Building an RPG with Unreal Book - Anyone Read?

Just looking to find out of anyone has read this book and whether it’s any good?


Haven’t read the book, but from the looks of it, it is very heavily C++ oriented. I clicked the “Look Inside” link on Amazon, and was able to go through several pages. Very detailed from what I can tell. Looks to be 300+ pages on how to setup exactly what I’m wanting to do. I’m not very good with C++, but might pick it up since it’s on the subject I am interested in the most. Maybe it’s time for me to learn C++… :slight_smile:

If anyone else has read this, could they share their thoughts?

I just ordered it, so I’ll post back when I have a review.

Awesome, thanks a ton!

I bought it, tried to use it and got stumped in Chapter 3, the book uses 4.7.x and I started in 4.10.1, I even backtracked to 4.8.3 and the code base in UnReal changed to the point I couldn’t make it work. Biggest problem was no way to contact Author or a good forum stream for answers, maybe I will try and see if anyone here gone through book with current version of Engine and resolved the issues.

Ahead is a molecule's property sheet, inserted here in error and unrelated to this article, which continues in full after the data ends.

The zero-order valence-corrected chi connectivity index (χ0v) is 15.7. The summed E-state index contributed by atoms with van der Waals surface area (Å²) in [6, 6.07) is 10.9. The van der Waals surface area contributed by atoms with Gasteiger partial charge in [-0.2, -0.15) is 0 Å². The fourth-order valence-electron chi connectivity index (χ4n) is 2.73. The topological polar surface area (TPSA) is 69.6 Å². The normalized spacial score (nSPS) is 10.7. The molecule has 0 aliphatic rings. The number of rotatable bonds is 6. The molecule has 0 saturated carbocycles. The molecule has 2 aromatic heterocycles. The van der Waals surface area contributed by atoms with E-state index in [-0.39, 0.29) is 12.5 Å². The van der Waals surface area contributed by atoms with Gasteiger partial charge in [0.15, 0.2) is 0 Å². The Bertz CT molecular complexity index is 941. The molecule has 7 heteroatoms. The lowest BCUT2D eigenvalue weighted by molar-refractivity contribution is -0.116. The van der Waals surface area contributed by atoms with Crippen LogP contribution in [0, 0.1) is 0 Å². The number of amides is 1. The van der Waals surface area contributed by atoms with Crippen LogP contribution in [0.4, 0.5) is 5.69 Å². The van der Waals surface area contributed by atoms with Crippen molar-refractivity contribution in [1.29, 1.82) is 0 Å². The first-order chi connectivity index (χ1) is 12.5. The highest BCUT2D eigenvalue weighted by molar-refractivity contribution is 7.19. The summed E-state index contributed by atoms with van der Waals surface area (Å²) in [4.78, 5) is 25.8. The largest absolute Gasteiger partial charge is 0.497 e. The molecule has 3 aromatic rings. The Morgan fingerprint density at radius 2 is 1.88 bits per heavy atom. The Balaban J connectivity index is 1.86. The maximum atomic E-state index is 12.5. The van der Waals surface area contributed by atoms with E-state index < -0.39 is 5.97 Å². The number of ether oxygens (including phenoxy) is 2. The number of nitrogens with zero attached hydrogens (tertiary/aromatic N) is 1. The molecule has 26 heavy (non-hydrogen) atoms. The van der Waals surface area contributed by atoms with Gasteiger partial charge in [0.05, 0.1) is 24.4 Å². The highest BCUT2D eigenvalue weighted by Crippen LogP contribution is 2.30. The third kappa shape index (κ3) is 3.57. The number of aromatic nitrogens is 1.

That’s the same problem I’m having with the documentation and videos. What ever happened to the MajorChange.MinorChange numbering format? Or am I just too old that I expect 4.11 and 4.7 to operate in exactly the same manner, but 4.11 and 5.1 could be totally different. It seems like they’re going MajorOverhaul.MajorChange.MinorChange. UGH!

You have the option to install the 4.7.x version of the engine, so you would be able to work out of the book.

Read it, and followed the whole book through. The differences between 4.7 and 4.11 were pretty easy to deal with. However, I found the practices in the book to be sub par at best.

It describes the setting of the game being constructed as a tower where you fight your way up floors to the final villain. NONE of this is done in the book. It doesn’t even devise a system for random encounters with enemies. Instead, it relies on you running a console command to initiate “battle”.